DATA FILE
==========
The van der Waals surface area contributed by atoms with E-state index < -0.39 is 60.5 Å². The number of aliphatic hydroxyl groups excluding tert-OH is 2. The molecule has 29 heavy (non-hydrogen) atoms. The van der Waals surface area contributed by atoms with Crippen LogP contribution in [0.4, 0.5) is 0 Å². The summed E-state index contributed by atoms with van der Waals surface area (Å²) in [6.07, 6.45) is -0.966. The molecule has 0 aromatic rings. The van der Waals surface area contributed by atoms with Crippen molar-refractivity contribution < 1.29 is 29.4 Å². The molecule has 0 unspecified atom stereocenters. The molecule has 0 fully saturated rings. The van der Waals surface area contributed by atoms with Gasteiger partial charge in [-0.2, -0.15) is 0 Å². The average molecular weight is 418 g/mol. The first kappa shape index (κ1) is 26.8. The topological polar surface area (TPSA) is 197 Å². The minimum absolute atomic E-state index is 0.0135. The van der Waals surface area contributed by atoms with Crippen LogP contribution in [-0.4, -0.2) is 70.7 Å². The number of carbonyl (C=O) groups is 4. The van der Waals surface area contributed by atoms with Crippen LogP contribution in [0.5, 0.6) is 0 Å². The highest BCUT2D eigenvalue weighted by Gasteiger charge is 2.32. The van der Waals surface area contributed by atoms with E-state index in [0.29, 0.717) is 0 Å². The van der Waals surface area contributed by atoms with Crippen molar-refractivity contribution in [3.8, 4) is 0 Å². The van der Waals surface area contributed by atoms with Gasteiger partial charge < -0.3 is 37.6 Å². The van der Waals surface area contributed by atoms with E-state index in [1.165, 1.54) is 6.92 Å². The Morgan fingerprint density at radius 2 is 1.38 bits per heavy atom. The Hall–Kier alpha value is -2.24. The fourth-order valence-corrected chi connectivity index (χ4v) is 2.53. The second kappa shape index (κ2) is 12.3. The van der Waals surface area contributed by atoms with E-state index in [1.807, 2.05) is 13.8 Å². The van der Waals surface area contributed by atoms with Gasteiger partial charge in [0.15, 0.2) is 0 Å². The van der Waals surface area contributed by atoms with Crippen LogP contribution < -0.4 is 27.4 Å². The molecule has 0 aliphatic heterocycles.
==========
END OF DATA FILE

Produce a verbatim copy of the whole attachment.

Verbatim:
The van der Waals surface area contributed by atoms with E-state index < -0.39 is 60.5 Å². The number of aliphatic hydroxyl groups excluding tert-OH is 2. The molecule has 29 heavy (non-hydrogen) atoms. The van der Waals surface area contributed by atoms with Crippen LogP contribution in [0.4, 0.5) is 0 Å². The summed E-state index contributed by atoms with van der Waals surface area (Å²) in [6.07, 6.45) is -0.966. The molecule has 0 aromatic rings. The van der Waals surface area contributed by atoms with Crippen molar-refractivity contribution < 1.29 is 29.4 Å². The molecule has 0 unspecified atom stereocenters. The molecule has 0 fully saturated rings. The van der Waals surface area contributed by atoms with Gasteiger partial charge in [-0.2, -0.15) is 0 Å². The average molecular weight is 418 g/mol. The first kappa shape index (κ1) is 26.8. The topological polar surface area (TPSA) is 197 Å². The minimum absolute atomic E-state index is 0.0135. The van der Waals surface area contributed by atoms with Crippen LogP contribution in [-0.4, -0.2) is 70.7 Å². The number of carbonyl (C=O) groups is 4. The van der Waals surface area contributed by atoms with Crippen LogP contribution in [0.5, 0.6) is 0 Å². The highest BCUT2D eigenvalue weighted by Gasteiger charge is 2.32. The van der Waals surface area contributed by atoms with E-state index in [0.29, 0.717) is 0 Å². The van der Waals surface area contributed by atoms with Crippen molar-refractivity contribution in [3.8, 4) is 0 Å². The van der Waals surface area contributed by atoms with Gasteiger partial charge < -0.3 is 37.6 Å². The van der Waals surface area contributed by atoms with E-state index in [1.165, 1.54) is 6.92 Å². The Morgan fingerprint density at radius 2 is 1.38 bits per heavy atom. The Hall–Kier alpha value is -2.24. The fourth-order valence-corrected chi connectivity index (χ4v) is 2.53. The second kappa shape index (κ2) is 12.3. The van der Waals surface area contributed by atoms with E-state index in [1.807, 2.05) is 13.8 Å². The van der Waals surface area contributed by atoms with Gasteiger partial charge in [0.15, 0.2) is 0 Å². The van der Waals surface area contributed by atoms with Crippen LogP contribution < -0.4 is 27.4 Å². The molecule has 0 aliphatic heterocycles.